I dropped the probe in ice water and measured the voltage—2.773V in my case. Then I calculated what the voltage would be at 4.4°C (40°F). Then I adjusted the voltage at the calibration pot R8 to get 2.738V—this is the set point. Proper operation was subsequently determined by placing the probe in and out of ice water to observe cycling of the relay.

Relay driver

Q1 is a simple NPN relay driver. For more information check out this post: http://www.electroschematics.com/7123/relay-driver-2/
Quencharc RC-1 is connected across the relay contacts to reduce arcing. These are unreasonably expensive, so I recommend using a discrete resistor and capacitor. Polypropylene is the capacitor of choice—just make sure that it has sufficient AC voltage rating;

LED Driver

U1A is another comparator that drives the LEDs. Red indicates power ON and Green indicates OFF.

Greenhouse specifications

For a guide for estimating your power requirements, compare your greenhouse with the following:

  • Dimensions: 8ft wide x 12ft long x 7ft high.
  • North side is insulated by high density foam to minimize heat loss
  • East and West ends have a double layer of plastic sheeting
  • South side and top are single layer greenhouse plastic—UV resistant—long life
  • Latitude is 40oN.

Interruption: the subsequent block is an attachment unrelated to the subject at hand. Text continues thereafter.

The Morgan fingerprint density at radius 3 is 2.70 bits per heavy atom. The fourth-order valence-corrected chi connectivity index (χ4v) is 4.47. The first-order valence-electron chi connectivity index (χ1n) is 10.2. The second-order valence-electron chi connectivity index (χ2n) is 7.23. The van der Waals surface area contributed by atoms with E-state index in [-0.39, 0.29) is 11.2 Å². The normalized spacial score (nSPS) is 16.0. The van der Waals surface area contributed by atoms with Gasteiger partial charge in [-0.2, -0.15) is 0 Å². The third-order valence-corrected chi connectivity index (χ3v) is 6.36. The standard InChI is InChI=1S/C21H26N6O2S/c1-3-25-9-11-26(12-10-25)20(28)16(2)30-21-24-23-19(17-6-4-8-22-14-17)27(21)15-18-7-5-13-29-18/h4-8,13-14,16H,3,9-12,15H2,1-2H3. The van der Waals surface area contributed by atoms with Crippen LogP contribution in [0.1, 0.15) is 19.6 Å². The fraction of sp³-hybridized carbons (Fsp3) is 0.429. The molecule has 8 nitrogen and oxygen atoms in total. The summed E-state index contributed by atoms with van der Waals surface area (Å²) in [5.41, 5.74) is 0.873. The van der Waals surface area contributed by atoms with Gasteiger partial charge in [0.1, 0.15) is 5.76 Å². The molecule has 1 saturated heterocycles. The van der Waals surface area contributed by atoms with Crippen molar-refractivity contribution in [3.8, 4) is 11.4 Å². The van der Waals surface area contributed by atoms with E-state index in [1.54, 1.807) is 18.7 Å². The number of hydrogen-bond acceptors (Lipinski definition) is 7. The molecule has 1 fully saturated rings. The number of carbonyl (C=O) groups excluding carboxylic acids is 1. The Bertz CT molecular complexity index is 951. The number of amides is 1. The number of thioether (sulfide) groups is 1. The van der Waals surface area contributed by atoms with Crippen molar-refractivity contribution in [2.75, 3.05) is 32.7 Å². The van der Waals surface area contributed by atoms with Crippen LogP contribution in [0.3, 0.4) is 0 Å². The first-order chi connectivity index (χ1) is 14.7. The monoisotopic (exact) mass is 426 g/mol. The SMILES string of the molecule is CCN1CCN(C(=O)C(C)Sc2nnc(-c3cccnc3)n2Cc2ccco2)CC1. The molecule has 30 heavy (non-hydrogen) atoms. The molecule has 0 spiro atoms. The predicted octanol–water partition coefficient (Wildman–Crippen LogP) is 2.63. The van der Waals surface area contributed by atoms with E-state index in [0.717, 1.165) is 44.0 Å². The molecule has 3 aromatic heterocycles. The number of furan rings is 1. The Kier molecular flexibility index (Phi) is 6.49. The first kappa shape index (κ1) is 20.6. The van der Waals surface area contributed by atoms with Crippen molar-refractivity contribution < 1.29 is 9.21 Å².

Heater

The heater is a DIY rack of surplus power resistors that work out to 500W @ 115VAC—very rugged, large and ugly… Any resistance heater may be used. I recommend one that has a low power setting as most run 1500 to 1800W. Surprisingly, the increase in my energy bill has not been noticeable. The last two years have not been cold, but this year seems more seasonable. As a result, I may have to use a larger heater—at least during 10°F and below temperatures.

Photo gallery of the greenhouse and the box

For the future

Discrete component op amp/comparator

Glossary of undocumented words and idioms (for our ESL friends)

out of the mud –idiom— increase signal strength to above noise level—electronics

high end –idiom— expensive device as opposed to a cheap (low end) device

Preferred components for the serious experimenter

LM7812
LM7812ACT, +12V Voltage regulator, TO-220 package
DigiKey LM7812ACT-ND, $0.69 each
Also available in the following voltages: 5,6,8,9,10,12,15,18,24V

LM324 Pinout
LM324 General purpose quad single supply op amp
DIP-14 package
DigiKey 497-1579-5-ND, $0.45 each

4 Comments

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  • Jim Keith

    I placed the temp sensor inside the greenhouse about 12″ above the ground. It is enclosed in shrink tube and silicon rubber sealant (RTV) that protects it from moisture. Yes, the sun could heat it in the daytime, but in that case the greenhouse is being heated by the sun and not the heater. Wind is a non-issue.